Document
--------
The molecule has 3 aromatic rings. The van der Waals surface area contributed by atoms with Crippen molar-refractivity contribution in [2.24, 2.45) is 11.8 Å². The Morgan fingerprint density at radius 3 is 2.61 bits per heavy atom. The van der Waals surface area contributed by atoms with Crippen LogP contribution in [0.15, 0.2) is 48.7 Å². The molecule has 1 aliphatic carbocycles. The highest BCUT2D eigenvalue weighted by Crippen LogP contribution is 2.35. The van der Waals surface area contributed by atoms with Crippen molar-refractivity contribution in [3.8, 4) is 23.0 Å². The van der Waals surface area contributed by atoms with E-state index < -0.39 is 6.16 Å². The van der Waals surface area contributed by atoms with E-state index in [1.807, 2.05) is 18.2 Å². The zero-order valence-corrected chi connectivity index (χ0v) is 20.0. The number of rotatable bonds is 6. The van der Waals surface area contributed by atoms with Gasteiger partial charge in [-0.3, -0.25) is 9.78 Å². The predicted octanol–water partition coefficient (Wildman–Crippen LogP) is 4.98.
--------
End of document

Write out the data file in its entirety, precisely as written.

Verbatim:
The molecule has 3 aromatic rings. The van der Waals surface area contributed by atoms with Crippen molar-refractivity contribution in [2.24, 2.45) is 11.8 Å². The Morgan fingerprint density at radius 3 is 2.61 bits per heavy atom. The van der Waals surface area contributed by atoms with Crippen LogP contribution in [0.15, 0.2) is 48.7 Å². The molecule has 1 aliphatic carbocycles. The highest BCUT2D eigenvalue weighted by Crippen LogP contribution is 2.35. The van der Waals surface area contributed by atoms with Crippen molar-refractivity contribution in [3.8, 4) is 23.0 Å². The van der Waals surface area contributed by atoms with E-state index < -0.39 is 6.16 Å². The van der Waals surface area contributed by atoms with E-state index in [1.807, 2.05) is 18.2 Å². The zero-order valence-corrected chi connectivity index (χ0v) is 20.0. The number of rotatable bonds is 6. The van der Waals surface area contributed by atoms with Gasteiger partial charge in [-0.3, -0.25) is 9.78 Å². The predicted octanol–water partition coefficient (Wildman–Crippen LogP) is 4.98.